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Project: Caballero Creek Improvements

Description: Water capture and other improvements at the Caballero Creek Park. The project will convert a 1.6 acre parcel owned by the City of Los Angeles located adjacent to the confluence of the Caballero Creek and the Los Angeles River into a multibenefit park. The project is a partnership between MRCA, City of Los Angeles, and the County of Los Angeles. Once completed, the park will be owned and operated by the City of Los Angeles. In 2012, the project received Conservancy Proposition 84 funds for project planning and design. The MRCA has also received competitive grants from the Natural Resources Agency’s Urban Greening Program, the State Coastal Conservancy and Los Angeles County Proposition A for implementation of the project, and the City of Los Angeles has also earmarked a contribution. The park will feature a constructed wetland that treats dry weather flows from Caballero Creek and a catch basin on Lindley Avenue, and then circulates the treated water through a habitat bioswale. Any water that is not absorbed in the bioswale will be stored in a cistern for irrigation use. Although some potable water will still be needed for a drinking fountain and backup purposes, the wetland-bioswale-cistern system is intended to make the park a “net zero” water user. The cost of building all of the system’s necessary components (pumps, cistern, pipes, secured enclosure, debris filters, photovoltaic light, drainage elements, vaults, maintenance access, etc.) exceeds the available funding, and the requested grant will ensure that all of these watershed protection components can be included.

Reference Number: 3810P011817

Implemented By: MRCA

Objective: Water capture and other improvements at the Caballero Creek Park. The project will convert a 1.6 acre parcel owned by the City of Los Angeles located adjacent to the confluence of the Caballero Creek and the Los Angeles River into a multibenefit park. The project is a partnership between MRCA, City of Los Angeles, and the County of Los Angeles. Once completed, the park will be owned and operated by the City of Los Angeles. In 2012, the project received Conservancy Proposition 84 funds for project planning and design. The MRCA has also received competitive grants from the Natural Resources Agency’s Urban Greening Program, the State Coastal Conservancy and Los Angeles County Proposition A for implementation of the project, and the City of Los Angeles has also earmarked a contribution. The park will feature a constructed wetland that treats dry weather flows from Caballero Creek and a catch basin on Lindley Avenue, and then circulates the treated water through a habitat bioswale. Any water that is not absorbed in the bioswale will be stored in a cistern for irrigation use. Although some potable water will still be needed for a drinking fountain and backup purposes, the wetland-bioswale-cistern system is intended to make the park a “net zero” water user. The cost of building all of the system’s necessary components (pumps, cistern, pipes, secured enclosure, debris filters, photovoltaic light, drainage elements, vaults, maintenance access, etc.) exceeds the available funding, and the requested grant will ensure that all of these watershed protection components can be included.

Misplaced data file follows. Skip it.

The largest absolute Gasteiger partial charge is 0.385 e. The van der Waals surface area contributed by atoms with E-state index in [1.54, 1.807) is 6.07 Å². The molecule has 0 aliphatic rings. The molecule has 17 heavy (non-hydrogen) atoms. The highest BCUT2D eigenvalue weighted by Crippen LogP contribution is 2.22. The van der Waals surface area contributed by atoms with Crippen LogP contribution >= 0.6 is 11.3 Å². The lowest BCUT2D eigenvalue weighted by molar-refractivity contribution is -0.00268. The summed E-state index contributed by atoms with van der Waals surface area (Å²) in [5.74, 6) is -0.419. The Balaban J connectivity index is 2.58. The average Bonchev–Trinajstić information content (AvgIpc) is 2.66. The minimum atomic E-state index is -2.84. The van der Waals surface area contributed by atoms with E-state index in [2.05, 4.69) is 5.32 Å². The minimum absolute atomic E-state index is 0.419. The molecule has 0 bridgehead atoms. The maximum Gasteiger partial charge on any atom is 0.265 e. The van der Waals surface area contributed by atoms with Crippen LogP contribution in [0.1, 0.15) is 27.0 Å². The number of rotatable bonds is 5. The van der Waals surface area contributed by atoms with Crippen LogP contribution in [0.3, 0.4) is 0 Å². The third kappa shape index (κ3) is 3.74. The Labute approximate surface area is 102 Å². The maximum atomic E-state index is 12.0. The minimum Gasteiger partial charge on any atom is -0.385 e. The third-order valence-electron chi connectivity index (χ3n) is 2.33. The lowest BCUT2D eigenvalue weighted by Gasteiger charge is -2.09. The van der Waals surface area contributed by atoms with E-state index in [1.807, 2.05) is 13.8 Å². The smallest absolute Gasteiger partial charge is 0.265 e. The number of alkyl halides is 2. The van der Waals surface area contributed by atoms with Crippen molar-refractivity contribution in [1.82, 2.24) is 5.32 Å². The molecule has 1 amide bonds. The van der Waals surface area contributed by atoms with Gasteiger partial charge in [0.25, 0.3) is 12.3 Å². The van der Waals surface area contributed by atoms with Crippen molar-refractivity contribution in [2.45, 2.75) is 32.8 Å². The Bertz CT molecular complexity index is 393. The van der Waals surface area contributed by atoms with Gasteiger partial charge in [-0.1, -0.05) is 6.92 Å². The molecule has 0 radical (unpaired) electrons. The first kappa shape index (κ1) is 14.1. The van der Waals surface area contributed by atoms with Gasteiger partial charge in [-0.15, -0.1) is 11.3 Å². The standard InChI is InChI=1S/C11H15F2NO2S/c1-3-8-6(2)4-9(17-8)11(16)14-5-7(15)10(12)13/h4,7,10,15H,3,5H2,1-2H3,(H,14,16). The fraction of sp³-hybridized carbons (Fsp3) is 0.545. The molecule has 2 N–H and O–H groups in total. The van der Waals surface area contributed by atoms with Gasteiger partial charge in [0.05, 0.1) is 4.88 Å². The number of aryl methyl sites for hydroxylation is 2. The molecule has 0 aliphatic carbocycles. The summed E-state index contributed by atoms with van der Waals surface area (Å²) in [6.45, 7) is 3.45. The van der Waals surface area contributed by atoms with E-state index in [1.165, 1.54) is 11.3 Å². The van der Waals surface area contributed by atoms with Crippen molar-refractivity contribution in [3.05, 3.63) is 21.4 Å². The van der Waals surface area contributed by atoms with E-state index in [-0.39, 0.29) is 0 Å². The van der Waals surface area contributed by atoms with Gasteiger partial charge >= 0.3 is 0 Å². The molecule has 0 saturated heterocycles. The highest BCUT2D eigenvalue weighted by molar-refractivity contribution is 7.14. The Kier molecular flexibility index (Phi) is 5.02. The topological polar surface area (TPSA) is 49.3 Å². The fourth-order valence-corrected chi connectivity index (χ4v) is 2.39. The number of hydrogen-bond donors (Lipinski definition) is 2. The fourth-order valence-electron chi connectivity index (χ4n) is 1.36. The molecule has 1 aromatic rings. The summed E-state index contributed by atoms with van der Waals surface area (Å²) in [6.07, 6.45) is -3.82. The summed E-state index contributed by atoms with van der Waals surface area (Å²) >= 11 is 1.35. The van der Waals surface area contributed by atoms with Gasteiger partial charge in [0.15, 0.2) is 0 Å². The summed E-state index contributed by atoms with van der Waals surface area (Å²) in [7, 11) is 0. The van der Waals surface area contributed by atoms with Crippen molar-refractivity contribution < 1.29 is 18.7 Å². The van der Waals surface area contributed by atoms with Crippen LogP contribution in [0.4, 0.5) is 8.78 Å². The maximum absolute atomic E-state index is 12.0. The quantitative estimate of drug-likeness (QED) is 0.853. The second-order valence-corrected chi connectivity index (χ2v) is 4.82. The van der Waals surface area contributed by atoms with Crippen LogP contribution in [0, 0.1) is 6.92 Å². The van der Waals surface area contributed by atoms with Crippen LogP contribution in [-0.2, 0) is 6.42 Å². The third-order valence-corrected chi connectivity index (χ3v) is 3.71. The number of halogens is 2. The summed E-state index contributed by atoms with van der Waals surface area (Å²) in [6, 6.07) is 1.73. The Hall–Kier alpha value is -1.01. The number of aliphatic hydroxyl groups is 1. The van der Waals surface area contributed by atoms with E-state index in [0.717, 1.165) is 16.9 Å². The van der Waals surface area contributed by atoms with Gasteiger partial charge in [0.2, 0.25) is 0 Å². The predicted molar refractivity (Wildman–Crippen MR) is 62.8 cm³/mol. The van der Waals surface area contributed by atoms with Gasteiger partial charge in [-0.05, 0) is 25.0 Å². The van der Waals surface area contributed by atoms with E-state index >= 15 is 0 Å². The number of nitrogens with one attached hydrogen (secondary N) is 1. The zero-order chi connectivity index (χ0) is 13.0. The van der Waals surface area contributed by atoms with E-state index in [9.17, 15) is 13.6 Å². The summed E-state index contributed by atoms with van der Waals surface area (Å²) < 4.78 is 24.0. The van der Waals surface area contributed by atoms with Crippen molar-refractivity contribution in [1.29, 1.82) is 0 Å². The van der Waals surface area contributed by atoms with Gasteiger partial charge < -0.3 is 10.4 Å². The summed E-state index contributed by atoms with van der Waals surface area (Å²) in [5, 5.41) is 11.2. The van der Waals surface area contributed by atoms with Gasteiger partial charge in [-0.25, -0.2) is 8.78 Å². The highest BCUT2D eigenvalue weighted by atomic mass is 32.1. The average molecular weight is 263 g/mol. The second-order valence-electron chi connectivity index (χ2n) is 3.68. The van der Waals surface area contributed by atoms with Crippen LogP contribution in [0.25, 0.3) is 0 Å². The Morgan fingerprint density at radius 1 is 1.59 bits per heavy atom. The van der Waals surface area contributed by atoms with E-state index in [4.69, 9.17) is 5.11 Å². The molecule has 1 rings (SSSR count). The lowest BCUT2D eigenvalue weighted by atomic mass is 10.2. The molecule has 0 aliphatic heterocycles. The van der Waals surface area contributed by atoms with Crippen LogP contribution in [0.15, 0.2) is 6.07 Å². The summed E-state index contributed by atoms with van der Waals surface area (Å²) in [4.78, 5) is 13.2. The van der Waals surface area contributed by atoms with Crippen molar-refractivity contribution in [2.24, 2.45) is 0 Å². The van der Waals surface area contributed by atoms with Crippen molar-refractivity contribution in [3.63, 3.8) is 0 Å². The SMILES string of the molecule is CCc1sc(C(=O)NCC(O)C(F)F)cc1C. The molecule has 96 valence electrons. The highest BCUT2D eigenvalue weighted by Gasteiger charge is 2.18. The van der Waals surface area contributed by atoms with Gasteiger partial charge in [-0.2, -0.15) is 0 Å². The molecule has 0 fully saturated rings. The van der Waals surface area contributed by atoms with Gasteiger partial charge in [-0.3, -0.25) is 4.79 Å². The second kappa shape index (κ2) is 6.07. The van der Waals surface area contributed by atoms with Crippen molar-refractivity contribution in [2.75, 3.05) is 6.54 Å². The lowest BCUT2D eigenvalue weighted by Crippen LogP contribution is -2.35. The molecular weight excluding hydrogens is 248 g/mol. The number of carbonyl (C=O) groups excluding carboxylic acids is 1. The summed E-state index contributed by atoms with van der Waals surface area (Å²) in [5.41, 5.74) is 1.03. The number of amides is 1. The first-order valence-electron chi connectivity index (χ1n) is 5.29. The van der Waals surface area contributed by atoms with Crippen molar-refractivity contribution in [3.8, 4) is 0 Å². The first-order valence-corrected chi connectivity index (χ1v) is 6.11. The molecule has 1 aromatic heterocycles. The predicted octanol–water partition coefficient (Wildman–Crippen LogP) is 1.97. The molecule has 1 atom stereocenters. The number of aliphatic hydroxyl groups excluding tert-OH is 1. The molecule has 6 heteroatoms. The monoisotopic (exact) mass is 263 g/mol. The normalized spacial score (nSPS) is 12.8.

Type: Restoration, Recreation/Access/Interpretation, Infrastructure Improvement

Total Cost: $2,000,000.00

Project Status: Preliminary/Planning

On Time?: Yes    Within Scope?: Yes    Within Budget?: Yes

Estimated Completion: 6/30/2020    Actual Completion:

Associated Counties: Los Angeles

Project Benefits a Disadvantaged Community (or SDAC): No

Contribution SourcesContribution DateContribution Amount
  $2,000,000.00
Prop. 1, Urban Creek (LA River)11/28/2018$2,000,000.00


Project MetricMetric TopicQuantityUnit
RestorationEcosystem: Riparian Habitat1acres restored/assessed/managed
Recreation/Access/InterpretationNew/enhanced public parks  
Recreation/Access/InterpretationNew/Improved Public Access (other than coastal)  
Infrastructure ImprovementSite Amenities/ Access Improvements (benches, parking, piers, etc..)  
Infrastructure ImprovementWater Quality Infrastructure  

Water Action Plan Target

    
Make Conservation a California Way of LifeAction Description
Increase Regional Self-Reliance and Integrated Water Management Across All Levels of GovernmentAction Description
Protect and Restore Important EcosystemsAction Description
Manage and Prepare for Dry PeriodsAction Description
Expand Water Storage Capacity and Improve Groundwater ManagementAction Description
Provide Safe Water for All CommunitiesAction Description
Increase Flood ProtectionAction Description
Increase Operational and Regulatory EfficiencyAction Description
Identify Sustainable and Integrated Financing OpportunitiesAction Description

Location

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